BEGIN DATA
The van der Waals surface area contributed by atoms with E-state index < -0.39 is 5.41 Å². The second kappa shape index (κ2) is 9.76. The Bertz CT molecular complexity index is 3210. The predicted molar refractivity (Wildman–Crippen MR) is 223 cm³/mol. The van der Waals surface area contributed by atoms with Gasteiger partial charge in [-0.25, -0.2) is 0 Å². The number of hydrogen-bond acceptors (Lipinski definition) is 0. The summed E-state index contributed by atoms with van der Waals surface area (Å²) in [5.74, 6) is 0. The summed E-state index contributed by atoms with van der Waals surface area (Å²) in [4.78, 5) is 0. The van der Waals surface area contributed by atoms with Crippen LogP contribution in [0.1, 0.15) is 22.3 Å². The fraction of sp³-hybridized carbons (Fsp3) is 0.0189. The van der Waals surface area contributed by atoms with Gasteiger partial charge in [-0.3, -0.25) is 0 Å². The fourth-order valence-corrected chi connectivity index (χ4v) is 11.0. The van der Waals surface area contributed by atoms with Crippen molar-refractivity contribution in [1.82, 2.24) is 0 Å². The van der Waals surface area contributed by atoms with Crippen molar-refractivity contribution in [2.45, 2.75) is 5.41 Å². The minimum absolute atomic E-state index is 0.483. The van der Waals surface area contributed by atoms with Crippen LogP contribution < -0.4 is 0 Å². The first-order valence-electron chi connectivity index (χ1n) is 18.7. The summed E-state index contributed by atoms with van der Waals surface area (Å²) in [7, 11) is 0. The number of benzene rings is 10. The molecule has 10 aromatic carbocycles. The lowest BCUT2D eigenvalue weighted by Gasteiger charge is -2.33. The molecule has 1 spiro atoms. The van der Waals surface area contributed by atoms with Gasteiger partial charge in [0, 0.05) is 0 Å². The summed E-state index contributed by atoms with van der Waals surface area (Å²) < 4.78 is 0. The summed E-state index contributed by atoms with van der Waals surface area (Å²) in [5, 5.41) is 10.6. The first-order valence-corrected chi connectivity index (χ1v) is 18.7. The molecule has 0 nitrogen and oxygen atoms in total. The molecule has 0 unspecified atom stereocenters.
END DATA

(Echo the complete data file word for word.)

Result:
The van der Waals surface area contributed by atoms with E-state index < -0.39 is 5.41 Å². The second kappa shape index (κ2) is 9.76. The Bertz CT molecular complexity index is 3210. The predicted molar refractivity (Wildman–Crippen MR) is 223 cm³/mol. The van der Waals surface area contributed by atoms with Gasteiger partial charge in [-0.25, -0.2) is 0 Å². The number of hydrogen-bond acceptors (Lipinski definition) is 0. The summed E-state index contributed by atoms with van der Waals surface area (Å²) in [5.74, 6) is 0. The summed E-state index contributed by atoms with van der Waals surface area (Å²) in [4.78, 5) is 0. The van der Waals surface area contributed by atoms with Crippen LogP contribution in [0.1, 0.15) is 22.3 Å². The fraction of sp³-hybridized carbons (Fsp3) is 0.0189. The van der Waals surface area contributed by atoms with Gasteiger partial charge in [-0.3, -0.25) is 0 Å². The fourth-order valence-corrected chi connectivity index (χ4v) is 11.0. The van der Waals surface area contributed by atoms with Crippen molar-refractivity contribution in [1.82, 2.24) is 0 Å². The van der Waals surface area contributed by atoms with Crippen molar-refractivity contribution in [2.45, 2.75) is 5.41 Å². The minimum absolute atomic E-state index is 0.483. The van der Waals surface area contributed by atoms with Crippen LogP contribution < -0.4 is 0 Å². The first-order valence-electron chi connectivity index (χ1n) is 18.7. The summed E-state index contributed by atoms with van der Waals surface area (Å²) in [7, 11) is 0. The number of benzene rings is 10. The molecule has 10 aromatic carbocycles. The lowest BCUT2D eigenvalue weighted by Gasteiger charge is -2.33. The molecule has 1 spiro atoms. The van der Waals surface area contributed by atoms with Gasteiger partial charge in [0, 0.05) is 0 Å². The summed E-state index contributed by atoms with van der Waals surface area (Å²) < 4.78 is 0. The summed E-state index contributed by atoms with van der Waals surface area (Å²) in [5, 5.41) is 10.6. The first-order valence-corrected chi connectivity index (χ1v) is 18.7. The molecule has 0 nitrogen and oxygen atoms in total. The molecule has 0 unspecified atom stereocenters.